As Australia's national capital, Canberra, wakes up to subzero temperatures, the city empties of politicians for the winter recess. But by-elections are keeping the political fires burning elsewhere.
On July 28th – or super Saturday, as it is being called – there will be five such elections, and the repercussions will be felt far beyond the constituencies in Queensland, Tasmania, South Australia and two in western Australia.
Four of the five seats are held by the opposition Labor Party, and the fifth, Mayo in South Australia, by the minor Centre Alliance party. Labor is running in Mayo, but playing possum in the hope of helping Centre Alliance get re-elected by not rocking the boat and taking votes from it.
The results in the other four could change the immediate course of politics, though. With Labor leading in every poll since shortly after the federal election two years ago, it should be expected to retain all four, especially given it has been 98 years since a government won a seat from the opposition in an by-election.
But these are unusual times, especially with former Labor leader Mark Latham making robocalls endorsing the far-right One Nation party in the Queensland seat of Longman. Labor won Longman with transfers from One Nation last time, but this time One Nation is directing transfers to the ruling Liberal-National coalition.
Both prime minister Malcolm Turnbull and Labor leader Bill Shorten are campaigning hard in Longman. "It's a test of the parties, but it's really about the people of Longman deciding whether they want to vote for Bill Shorten and his higher taxes, fewer jobs, lower wages and less economic growth," Turnbull said.
The Liberal Party and its friends in the Murdoch press are keen to portray the by-elections as class war, with Shorten and Labor opposing both personal and company tax cuts, while Turnbull supposedly rises above such warfare because that's un-Australian.
Of all the self-serving foundation myths Australia tells itself, the biggest lie is that there is no class system. The truth is Australia is a class-ridden society, it just pretends not to be. How could it be anything else, being shaped to this day by its British colonial heritage– Queen Elizabeth is on the $5 note and all the coins, the Union Jack takes up a quarter of Australia's flag and God Save the Queen was the national anthem until 1984.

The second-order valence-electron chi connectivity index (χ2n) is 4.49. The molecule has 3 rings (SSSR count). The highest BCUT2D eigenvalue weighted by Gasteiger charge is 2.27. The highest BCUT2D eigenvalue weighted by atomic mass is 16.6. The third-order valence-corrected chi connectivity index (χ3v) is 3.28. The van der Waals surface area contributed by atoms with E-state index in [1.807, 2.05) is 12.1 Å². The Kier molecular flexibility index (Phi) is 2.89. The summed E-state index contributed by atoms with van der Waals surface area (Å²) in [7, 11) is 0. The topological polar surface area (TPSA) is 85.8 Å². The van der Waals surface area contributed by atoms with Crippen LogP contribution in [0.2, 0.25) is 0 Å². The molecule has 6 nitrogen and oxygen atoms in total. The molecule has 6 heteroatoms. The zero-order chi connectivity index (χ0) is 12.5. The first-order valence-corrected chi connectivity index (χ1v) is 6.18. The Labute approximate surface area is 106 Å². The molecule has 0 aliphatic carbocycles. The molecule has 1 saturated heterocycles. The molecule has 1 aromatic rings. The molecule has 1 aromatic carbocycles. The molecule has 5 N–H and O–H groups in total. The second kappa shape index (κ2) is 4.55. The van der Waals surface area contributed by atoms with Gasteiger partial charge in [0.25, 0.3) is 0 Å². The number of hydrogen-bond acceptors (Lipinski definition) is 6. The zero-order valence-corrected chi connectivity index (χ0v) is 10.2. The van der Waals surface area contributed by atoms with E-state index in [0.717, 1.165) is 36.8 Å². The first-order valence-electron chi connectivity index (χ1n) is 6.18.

From when the first fleet arrived in 1788 with its stratified class system of officers, foot soldiers and prisoners, to today as the country with the highest migrant intake in the developed world, Australia has always had a class system. To pretend otherwise is a delusion of egalitarianism.
Turnbull is by far the wealthiest member of parliament, estimated to be worth about AU$200 million (€126 million), but when he first became leader of the Liberals in 2008, he felt the need to play this down. In his first speech as leader he spoke of how “I know what it is like to be very short of money. I know what it is like to live in rented flats.” As one commentator pointed out, it made Turnbull “the only man in Australia to have moved from rags to riches without changing postcodes”.
Trouble in Tasmania
Labor will probably hold the two western Australian seats of Perth and Fremantle, despite the Liberals not running candidates in order to try to help the Greens win the seats. But it is in trouble in the Tasmanian seat of Braddon, as well as in Longman. If it loses one or both, two things will happen. Turnbull will visit the governor general to dissolve parliament and call an early general election, probably in September, and Labor MPs will tap Shorten on the shoulder to step aside and make way for Anthony Albanese.
Albo, as he is popularly known, has something neither Shorten nor Turnbull could ever possess: the common touch. While the prime minister and opposition leader both went to private high schools, Albanese was raised by a single mother in public housing. He is fond of saying he was brought up with “three great faiths: the Catholic Church, the South Sydney Football Club and Labor”, adding that his faith in the latter two is unshakable.
With a parliamentary majority of just one vote, Turnbull is desperate to win a seat or two off Labor on Super Saturday. He should be careful what he wishes for. While he is far preferred as prime minister over Shorten (despite Labor’s overall poll lead), this is likely to evaporate if his opposite number changes to Albanese.